1. It was through the most holy Virgin Mary that Jesus came into the world, and it is also through her that He has to reign in the world.
2. Mary was singularly hidden during her life. It is on this account that the Holy Ghost and the Church call her Alma Mater—”Mother secret and hidden.” (1) Her humility was so profound that she had no inclination on earth more powerful or more constant than that of hiding herself, from herself as well as from every other creature, so as to be known to God only.
3. He heard her prayers when she begged to be hidden, to be humbled and to be treated as in all respects poor and of no account. He took pleasure in hiding her from all human creatures, in her conception, in her birth, in her life, in her mysteries, and in her resurrection and Assumption. Even her parents did not know her, and the angels often asked one another: “Who is that?” (Cant. 3:6; 8:5) because the Most High either had hidden her from them, or if He did reveal anything, it was nothing compared to what He kept undisclosed.
4. God the Father consented that she should work no miracle, at least no public one, during her life, although He had given her the power to do so. God the Son consented that she should hardly ever speak, though He had communicated His wisdom to her. God the Holy Ghost, though she was His faithful spouse, consented that His Apostles and Evangelists should speak very little of her, and no more than was necessary to make Jesus Christ known.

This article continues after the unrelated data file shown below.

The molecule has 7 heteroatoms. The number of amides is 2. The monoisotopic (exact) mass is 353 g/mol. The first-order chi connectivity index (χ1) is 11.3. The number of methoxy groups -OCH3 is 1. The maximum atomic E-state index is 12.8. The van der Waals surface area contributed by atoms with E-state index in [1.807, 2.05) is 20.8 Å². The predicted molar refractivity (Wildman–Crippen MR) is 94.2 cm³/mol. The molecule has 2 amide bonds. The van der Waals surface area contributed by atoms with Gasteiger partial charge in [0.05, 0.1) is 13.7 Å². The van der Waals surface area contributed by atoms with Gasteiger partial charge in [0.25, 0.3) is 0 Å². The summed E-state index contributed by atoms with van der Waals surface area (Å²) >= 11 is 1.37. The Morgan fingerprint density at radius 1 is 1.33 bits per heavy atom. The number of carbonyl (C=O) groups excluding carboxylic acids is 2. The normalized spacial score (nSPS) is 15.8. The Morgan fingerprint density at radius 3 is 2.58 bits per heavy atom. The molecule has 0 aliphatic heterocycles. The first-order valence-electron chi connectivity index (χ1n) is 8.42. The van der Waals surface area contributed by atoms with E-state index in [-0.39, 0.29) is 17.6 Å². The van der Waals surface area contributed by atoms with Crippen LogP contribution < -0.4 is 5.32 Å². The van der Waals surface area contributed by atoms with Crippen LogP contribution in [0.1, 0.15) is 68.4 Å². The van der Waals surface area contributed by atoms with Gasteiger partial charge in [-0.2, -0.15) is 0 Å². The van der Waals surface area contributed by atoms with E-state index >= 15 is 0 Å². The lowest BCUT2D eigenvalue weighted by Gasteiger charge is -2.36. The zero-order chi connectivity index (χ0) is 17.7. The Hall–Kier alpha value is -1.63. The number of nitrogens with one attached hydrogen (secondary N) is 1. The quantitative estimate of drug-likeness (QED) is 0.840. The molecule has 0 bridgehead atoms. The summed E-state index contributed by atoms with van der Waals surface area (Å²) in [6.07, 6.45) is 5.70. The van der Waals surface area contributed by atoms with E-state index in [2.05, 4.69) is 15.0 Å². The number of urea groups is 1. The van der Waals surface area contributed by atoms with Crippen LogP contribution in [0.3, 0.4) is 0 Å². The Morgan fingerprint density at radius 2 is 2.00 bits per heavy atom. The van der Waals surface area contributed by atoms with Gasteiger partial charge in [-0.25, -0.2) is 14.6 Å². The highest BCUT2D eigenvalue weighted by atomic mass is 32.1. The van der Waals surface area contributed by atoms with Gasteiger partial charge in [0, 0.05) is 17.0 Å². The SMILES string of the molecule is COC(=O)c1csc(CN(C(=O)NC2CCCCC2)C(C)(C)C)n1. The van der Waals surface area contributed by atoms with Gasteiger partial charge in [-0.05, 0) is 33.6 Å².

5. Mary is the excellent masterpiece of the Most High, the knowledge and possession of which He has reserved to Himself. Mary is the admirable Mother of the Son, who took pleasure in humbling and concealing her during her life in order to favor her humility, calling her by the name of “woman” (Jn. 2:4; 19:26), as if she were a stranger, although in His heart He esteemed and loved her above all angels and all men. Mary is the “sealed fountain” (Cant. 4:12), the faithful spouse of the Holy Ghost, to whom He alone has entrance. Mary is the sanctuary and the repose of the Holy Trinity, where God dwells more magnificently and more divinely than in any other place in the universe, not excepting His dwelling between the Cherubim and Seraphim. Nor is any creature, no matter how pure, allowed to enter into that sanctuary except by a great and special privilege.
6. I say with the saints, the divine (2) Mary is the terrestrial paradise of the New Adam, where He was made flesh by the operation of the Holy Ghost, in order to work there incomprehensible marvels. She is the grand and divine world of God, where there are beauties and treasures unspeakable. She is the magnificence of the Most High, where He hid, as in her bosom, His only Son, and in Him all that is most excellent and most precious. Oh, what grand and hidden things that mighty God has wrought in this admirable creature, as she herself had to acknowledge, in spite of her profound humility: “He that is mighty hath done great things to me” (Lk. 1:49). The world knows them not, because it is both incapable and unworthy of such knowledge.
7. The saints have said admirable things of this holy city of God; and, as they themselves avow, they were never more eloquent and more content than when they spoke of her. Yet, after all they have said, they cry out that the height of her merits, which she has raised up to the throne of the Divinity, cannot be fully seen; that the breadth of her charity, which is broader than the earth, is in truth immeasurable; that the length of her power, which she exercises even over God Himself, is incomprehensible; and finally, that the depth of her humility, and of all her virtues and graces, is an abyss which never can be sounded. O height incomprehensible! O breadth unspeakable! O length immeasurable! O abyss impenetrable!